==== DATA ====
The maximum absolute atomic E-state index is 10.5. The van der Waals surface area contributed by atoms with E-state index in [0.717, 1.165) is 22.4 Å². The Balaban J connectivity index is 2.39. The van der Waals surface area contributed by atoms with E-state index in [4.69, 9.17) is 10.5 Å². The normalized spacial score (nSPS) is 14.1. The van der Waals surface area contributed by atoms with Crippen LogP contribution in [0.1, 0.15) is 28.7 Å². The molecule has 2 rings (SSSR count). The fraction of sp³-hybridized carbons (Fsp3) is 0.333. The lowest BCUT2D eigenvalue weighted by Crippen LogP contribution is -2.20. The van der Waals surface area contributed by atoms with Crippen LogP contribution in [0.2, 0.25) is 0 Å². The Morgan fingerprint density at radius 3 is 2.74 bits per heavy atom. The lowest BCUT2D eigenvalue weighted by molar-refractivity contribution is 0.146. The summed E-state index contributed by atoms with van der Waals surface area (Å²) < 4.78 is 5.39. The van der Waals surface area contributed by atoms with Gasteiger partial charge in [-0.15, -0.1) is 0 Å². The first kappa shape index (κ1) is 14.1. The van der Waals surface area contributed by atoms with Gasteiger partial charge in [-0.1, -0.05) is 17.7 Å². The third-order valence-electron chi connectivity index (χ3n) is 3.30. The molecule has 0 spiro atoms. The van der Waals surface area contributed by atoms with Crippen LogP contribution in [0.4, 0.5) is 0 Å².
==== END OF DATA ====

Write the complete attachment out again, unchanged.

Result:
The maximum absolute atomic E-state index is 10.5. The van der Waals surface area contributed by atoms with E-state index in [0.717, 1.165) is 22.4 Å². The Balaban J connectivity index is 2.39. The van der Waals surface area contributed by atoms with E-state index in [4.69, 9.17) is 10.5 Å². The normalized spacial score (nSPS) is 14.1. The van der Waals surface area contributed by atoms with Crippen LogP contribution in [0.1, 0.15) is 28.7 Å². The molecule has 2 rings (SSSR count). The fraction of sp³-hybridized carbons (Fsp3) is 0.333. The lowest BCUT2D eigenvalue weighted by Crippen LogP contribution is -2.20. The van der Waals surface area contributed by atoms with Crippen LogP contribution in [0.2, 0.25) is 0 Å². The Morgan fingerprint density at radius 3 is 2.74 bits per heavy atom. The lowest BCUT2D eigenvalue weighted by molar-refractivity contribution is 0.146. The summed E-state index contributed by atoms with van der Waals surface area (Å²) < 4.78 is 5.39. The van der Waals surface area contributed by atoms with Gasteiger partial charge in [-0.15, -0.1) is 0 Å². The first kappa shape index (κ1) is 14.1. The van der Waals surface area contributed by atoms with Gasteiger partial charge in [-0.1, -0.05) is 17.7 Å². The third-order valence-electron chi connectivity index (χ3n) is 3.30. The molecule has 0 spiro atoms. The van der Waals surface area contributed by atoms with Crippen LogP contribution in [0.4, 0.5) is 0 Å².